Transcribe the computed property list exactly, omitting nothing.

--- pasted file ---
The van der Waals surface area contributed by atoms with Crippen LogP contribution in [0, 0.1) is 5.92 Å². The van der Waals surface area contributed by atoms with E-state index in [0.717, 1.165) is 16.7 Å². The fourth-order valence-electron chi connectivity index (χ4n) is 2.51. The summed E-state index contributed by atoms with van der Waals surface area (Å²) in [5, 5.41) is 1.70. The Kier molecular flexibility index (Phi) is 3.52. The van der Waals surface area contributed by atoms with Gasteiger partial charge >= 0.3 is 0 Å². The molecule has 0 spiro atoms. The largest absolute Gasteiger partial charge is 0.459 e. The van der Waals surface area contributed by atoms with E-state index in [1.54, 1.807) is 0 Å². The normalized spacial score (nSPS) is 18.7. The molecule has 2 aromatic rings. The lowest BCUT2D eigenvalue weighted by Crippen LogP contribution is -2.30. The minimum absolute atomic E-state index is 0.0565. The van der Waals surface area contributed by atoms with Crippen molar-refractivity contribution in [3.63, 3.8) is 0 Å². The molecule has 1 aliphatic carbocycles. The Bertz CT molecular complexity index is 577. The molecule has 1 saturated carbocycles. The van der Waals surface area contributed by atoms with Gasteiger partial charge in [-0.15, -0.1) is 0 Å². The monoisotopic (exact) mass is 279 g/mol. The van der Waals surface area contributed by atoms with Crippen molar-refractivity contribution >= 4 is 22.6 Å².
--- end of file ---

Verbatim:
The van der Waals surface area contributed by atoms with Crippen LogP contribution in [0, 0.1) is 5.92 Å². The van der Waals surface area contributed by atoms with E-state index in [0.717, 1.165) is 16.7 Å². The fourth-order valence-electron chi connectivity index (χ4n) is 2.51. The summed E-state index contributed by atoms with van der Waals surface area (Å²) in [5, 5.41) is 1.70. The Kier molecular flexibility index (Phi) is 3.52. The van der Waals surface area contributed by atoms with Gasteiger partial charge >= 0.3 is 0 Å². The molecule has 0 spiro atoms. The largest absolute Gasteiger partial charge is 0.459 e. The van der Waals surface area contributed by atoms with E-state index in [1.54, 1.807) is 0 Å². The normalized spacial score (nSPS) is 18.7. The molecule has 2 aromatic rings. The lowest BCUT2D eigenvalue weighted by Crippen LogP contribution is -2.30. The minimum absolute atomic E-state index is 0.0565. The van der Waals surface area contributed by atoms with Crippen molar-refractivity contribution in [3.63, 3.8) is 0 Å². The molecule has 1 aliphatic carbocycles. The Bertz CT molecular complexity index is 577. The molecule has 1 saturated carbocycles. The van der Waals surface area contributed by atoms with Gasteiger partial charge in [-0.15, -0.1) is 0 Å². The monoisotopic (exact) mass is 279 g/mol. The van der Waals surface area contributed by atoms with Crippen molar-refractivity contribution >= 4 is 22.6 Å².